April 14, 2011

John Fahey Enters the Library of Congress

New Entries to the National Recording Registry

Under the terms of the National Recording Preservation Act of 2000, the Librarian, with advice from the Library’s National Recording Preservation Board (NRPB), is tasked with selecting every year 25 recordings that are "culturally, historically, or aesthetically significant" and are at least 10 years old. The selections for the 2010 registry bring the total number of recordings to 325.

17. "Blind Joe Death," John Fahey (1959, 1964, 1967)
In 1959 solo guitarist John Fahey self-published the first version of this album, pressing only 100 copies and distributing them locally in Washington, D.C. and among his acquaintances. In subsequent years, he re-recorded selections of the album on different occasions, expressing a preference for the more technically demanding performances on the 1967 stereo release. Heavily influenced by classic blues and folk 78-rpm recordings he had collected since his youth, Fahey’s solo guitar compositions also incorporate such surprising influences as the work of Charles Ives and Bela Bartok to forge uniquely personal statements.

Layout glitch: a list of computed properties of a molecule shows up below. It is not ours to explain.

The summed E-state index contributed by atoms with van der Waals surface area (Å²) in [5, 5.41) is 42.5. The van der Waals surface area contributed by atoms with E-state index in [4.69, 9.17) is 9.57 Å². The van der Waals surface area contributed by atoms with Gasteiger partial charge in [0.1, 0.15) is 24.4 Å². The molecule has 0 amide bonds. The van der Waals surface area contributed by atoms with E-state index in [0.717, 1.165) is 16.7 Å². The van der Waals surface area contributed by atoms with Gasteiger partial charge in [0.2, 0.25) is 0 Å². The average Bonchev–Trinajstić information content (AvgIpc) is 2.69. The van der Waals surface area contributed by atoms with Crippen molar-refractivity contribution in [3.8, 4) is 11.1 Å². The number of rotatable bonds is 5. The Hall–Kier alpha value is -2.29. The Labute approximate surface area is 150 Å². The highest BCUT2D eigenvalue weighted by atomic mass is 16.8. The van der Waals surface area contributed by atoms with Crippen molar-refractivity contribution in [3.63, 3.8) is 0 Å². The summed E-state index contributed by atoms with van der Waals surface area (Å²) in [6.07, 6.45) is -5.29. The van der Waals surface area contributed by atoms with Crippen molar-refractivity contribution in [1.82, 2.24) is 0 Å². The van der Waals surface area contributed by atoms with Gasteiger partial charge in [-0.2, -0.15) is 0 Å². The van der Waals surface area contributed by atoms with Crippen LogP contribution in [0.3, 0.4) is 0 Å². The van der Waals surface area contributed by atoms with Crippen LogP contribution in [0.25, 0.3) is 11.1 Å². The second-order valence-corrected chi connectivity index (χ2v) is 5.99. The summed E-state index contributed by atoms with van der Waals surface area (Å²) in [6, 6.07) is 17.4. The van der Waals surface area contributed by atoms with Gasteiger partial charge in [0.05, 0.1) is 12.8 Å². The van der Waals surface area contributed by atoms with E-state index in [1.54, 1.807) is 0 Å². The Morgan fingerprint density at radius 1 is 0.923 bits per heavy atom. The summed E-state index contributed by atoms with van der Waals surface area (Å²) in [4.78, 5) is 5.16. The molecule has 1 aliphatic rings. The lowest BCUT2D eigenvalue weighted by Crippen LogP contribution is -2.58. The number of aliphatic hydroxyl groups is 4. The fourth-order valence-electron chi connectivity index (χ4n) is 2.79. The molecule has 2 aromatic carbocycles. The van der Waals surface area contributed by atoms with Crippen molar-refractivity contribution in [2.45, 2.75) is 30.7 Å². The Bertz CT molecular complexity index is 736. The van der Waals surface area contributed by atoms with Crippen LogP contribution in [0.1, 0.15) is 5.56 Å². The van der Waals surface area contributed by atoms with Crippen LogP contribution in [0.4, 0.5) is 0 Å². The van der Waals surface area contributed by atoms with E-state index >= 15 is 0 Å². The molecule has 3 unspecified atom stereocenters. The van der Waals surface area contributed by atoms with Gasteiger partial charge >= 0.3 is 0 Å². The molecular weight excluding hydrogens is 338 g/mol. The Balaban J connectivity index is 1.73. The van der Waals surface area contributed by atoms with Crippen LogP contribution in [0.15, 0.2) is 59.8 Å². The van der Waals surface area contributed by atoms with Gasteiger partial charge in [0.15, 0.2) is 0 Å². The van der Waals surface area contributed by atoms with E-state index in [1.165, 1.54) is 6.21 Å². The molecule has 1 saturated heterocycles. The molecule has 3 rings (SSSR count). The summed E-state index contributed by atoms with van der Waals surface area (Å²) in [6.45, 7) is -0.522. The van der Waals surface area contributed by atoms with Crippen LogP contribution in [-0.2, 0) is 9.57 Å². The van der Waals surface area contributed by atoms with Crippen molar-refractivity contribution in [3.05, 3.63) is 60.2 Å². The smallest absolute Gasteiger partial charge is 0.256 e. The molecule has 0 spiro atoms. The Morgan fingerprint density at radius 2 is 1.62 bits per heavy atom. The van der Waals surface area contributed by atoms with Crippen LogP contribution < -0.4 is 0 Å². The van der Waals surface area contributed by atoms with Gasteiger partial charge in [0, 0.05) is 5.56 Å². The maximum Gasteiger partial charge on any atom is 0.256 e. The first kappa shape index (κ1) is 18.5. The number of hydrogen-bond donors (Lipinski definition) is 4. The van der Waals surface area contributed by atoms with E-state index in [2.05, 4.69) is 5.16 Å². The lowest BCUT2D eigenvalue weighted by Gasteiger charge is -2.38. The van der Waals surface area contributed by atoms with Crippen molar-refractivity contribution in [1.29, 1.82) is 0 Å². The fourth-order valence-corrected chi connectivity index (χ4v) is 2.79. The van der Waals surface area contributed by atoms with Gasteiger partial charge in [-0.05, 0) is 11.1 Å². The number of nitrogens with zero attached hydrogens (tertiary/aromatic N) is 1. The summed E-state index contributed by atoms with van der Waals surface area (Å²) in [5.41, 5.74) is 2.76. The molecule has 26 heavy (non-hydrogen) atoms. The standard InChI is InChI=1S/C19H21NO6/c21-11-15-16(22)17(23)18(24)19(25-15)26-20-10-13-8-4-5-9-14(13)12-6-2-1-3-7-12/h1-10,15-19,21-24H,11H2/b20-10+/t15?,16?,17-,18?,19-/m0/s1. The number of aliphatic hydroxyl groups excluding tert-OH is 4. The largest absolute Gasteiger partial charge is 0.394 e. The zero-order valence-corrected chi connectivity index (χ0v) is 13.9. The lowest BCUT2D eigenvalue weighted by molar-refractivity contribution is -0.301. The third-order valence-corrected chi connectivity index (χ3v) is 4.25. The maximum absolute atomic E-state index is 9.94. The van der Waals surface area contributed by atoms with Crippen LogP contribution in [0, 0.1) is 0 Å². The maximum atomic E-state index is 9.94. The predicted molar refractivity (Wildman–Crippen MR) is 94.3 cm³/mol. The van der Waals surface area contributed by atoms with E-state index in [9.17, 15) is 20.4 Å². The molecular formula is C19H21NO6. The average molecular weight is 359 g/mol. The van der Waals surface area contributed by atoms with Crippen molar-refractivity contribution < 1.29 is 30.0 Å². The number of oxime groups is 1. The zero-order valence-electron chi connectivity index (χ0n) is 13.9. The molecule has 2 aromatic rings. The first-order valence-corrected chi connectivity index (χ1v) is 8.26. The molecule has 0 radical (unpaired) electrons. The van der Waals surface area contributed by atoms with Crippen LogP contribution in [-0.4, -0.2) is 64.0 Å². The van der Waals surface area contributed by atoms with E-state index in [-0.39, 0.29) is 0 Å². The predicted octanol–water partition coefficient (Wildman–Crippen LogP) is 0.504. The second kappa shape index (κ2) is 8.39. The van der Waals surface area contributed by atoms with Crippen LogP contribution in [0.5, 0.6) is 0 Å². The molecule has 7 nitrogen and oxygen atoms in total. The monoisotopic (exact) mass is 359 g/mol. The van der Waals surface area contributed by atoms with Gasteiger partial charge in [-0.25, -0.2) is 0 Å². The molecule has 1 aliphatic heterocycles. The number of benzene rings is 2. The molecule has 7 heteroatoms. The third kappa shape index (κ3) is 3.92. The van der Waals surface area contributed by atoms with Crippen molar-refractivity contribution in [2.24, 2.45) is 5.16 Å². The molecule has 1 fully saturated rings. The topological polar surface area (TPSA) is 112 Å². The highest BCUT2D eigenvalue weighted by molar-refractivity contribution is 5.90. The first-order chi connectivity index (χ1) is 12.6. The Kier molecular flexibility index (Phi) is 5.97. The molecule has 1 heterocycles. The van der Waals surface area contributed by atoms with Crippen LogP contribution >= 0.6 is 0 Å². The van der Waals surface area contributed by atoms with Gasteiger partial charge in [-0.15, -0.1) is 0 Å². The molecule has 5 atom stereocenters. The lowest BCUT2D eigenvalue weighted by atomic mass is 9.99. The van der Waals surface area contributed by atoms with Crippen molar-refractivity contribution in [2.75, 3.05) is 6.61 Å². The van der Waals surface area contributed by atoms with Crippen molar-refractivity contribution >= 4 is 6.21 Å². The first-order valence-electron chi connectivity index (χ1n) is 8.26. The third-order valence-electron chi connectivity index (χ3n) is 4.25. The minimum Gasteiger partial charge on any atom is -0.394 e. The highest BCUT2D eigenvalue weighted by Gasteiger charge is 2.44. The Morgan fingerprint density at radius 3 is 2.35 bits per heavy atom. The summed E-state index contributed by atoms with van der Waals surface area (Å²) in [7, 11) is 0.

Thanks to the Dust-to-Digital newsletter for drawing my attention to this gem.


  1. So finally Fahey enters eternity...
    Not one second too early...


  2. Whattya know?! LOC is a inexpensive way to copyright ones works, I copyrighted three of my discs through LOC. -Andrew S.